Monday, March 18, 2013

Egg-cerpt for Rhinoceros Dreams: Stories

Rhinoceros Dreams: Stories by Jessica Knauss


Blurb: These three charming stories celebrate and defend some of the world's largest and rarest animals. 

"Rhinoceros Dreams" tells how Allie, a woman fascinated with rhinoceroses, finds true love in the human world with a bookworm. Can he ever truly understand her? Can she make her rhinoceros dreams come true? Previously published in This Mutant Life and Jake's Monthly Anthology.

"Not Extinct Yet," available exclusively in this collection, happens in an alternate world in which animals can talk. Intrepid rhinoceros linguist Suzanne takes on the responsibility to save her African rhino friends from extinction by mindless poaching. When you want to know something about a rhino, you should always ask a rhino!

"A Business Venture in Glue" is a weird flash fiction that uses a rhino escaped from a zoo to suggest themes of collectionism and possession. Previously published in Stanley the Whale.

The magic of rhinos lies not in superstitions about their horns, but in their majesty and in all creatures' basic right to live.

“This story is so original and surreal that it’d be a crime not to accept it. This is high-quality, intriguing-premise Magic Realism at its finest.” —Jake Johnson

Find it at


Excerpt from “Not Extinct Yet”


Suzanne came into the kitchen dressed for work in a sensible suit. With bitten-down fingernails, she had affixed a pin showing the two-horned face of an African rhinoceros, surrounded by a heart, to her lapel. “Hey,” said her husband Derek, rustling his daily news at the table. “The British are at it again.”

Suzanne sighed. “Always with the sheep.”

“Yep. Apparently, there’s a law for debate in Parliament this time.”

“Not legalization?”

“Marriage between human and ovine may soon be a reality! Get this.” He started to read aloud. “An anonymous source recounted his personal experience. ‘Miranda was out in the moor grazing with the rest of the flock when I looked deep into her eyes. It was love. We fell to talking and we’ve never been apart since.’ The Miranda in question gave no comment.”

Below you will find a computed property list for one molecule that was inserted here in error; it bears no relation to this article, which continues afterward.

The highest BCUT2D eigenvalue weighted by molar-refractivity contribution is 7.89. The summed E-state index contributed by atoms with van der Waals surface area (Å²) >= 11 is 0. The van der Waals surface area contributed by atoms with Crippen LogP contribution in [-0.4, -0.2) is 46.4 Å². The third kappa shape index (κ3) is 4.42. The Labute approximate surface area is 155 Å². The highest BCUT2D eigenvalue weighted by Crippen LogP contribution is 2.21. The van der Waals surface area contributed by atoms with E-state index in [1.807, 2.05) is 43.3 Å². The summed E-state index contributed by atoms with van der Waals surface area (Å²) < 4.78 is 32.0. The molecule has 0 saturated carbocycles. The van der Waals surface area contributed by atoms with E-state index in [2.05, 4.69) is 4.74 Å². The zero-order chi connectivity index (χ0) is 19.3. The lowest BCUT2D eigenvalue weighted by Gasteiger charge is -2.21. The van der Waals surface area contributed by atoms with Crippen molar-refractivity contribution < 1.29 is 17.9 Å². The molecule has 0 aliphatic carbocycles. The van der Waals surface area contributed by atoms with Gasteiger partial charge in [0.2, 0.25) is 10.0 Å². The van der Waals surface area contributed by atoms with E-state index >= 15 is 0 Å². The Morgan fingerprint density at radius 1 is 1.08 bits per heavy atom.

“Call me traditional, but there’s something not quite right about that,” said Suzanne as she buttered some toast.

“Sure, she can talk, but does this guy let her? No. It’s the same old story. Control, control, control.” Derek crumpled the paper and took his plate to the sink.

Suzanne kissed her husband. “All right, off to the university’s salt mines with you.”

“You know he made up that name. Who ever heard of a sheep who called herself Miranda?”

Ever since the Discovery, the lines between domestic animals and their supposed owners had blurred. In 1999, a team of researchers in Borneo discovered that the parrots there could actually connect thought to their speech, that it wasn’t mere copying. An international community of scientists carried out the same experiment with parrots all over the world and found it to be true among all species. To the delight of the pirate movie industry, most parrots were endowed with a biting wit and loved the camera. It wasn’t long before some of the more serious-minded parrots claimed exploitation, and the pirate movie fad ended, almost exactly on schedule with public taste.

The parrots’ cover was blown, and animal specialists everywhere turned to the back yard, the farm, and the wild to make contact with their favorite objects of study. Over the next decade, more than half the world’s known non-human animal species were found to have some degree of speech capability.

Suzanne had led the rhino discovery team in South Africa. Over the course of months, they tracked several family groups – called “crashes” – of white rhinoceroses, using satellite equipment and a rusty truck. They finally zeroed in on one family group in particular. Every night, they brought the truck a few feet closer to where the family was resting.

On a moonlit night in the middle of 2006, Suzanne followed her heart and stepped out of the truck into a little copse of trees where the family was sheltering. Her boots made scraping sounds on the dirt as she crept ever so slowly toward a beautiful rhino cow who seemed to be standing watch, a little separated from her crash. As Suzanne stepped within a yard’s distance, she hardly dared breathe. The rhino flicked her tail. Suzanne stood still. Her throat like sandpaper, she whispered, “Hello?”

The rhino snorted and tossed her head as if she were shooing flies. The moonlight made her eyes sparkle. Suzanne began to shake.

“Um, the parrots have talked,” she continued. “We humans have found out that most mammals have the power of speech….”


Jessica blogs at, where you can find her Twitter and Facebook addresses as well as many more places to see her and her books.

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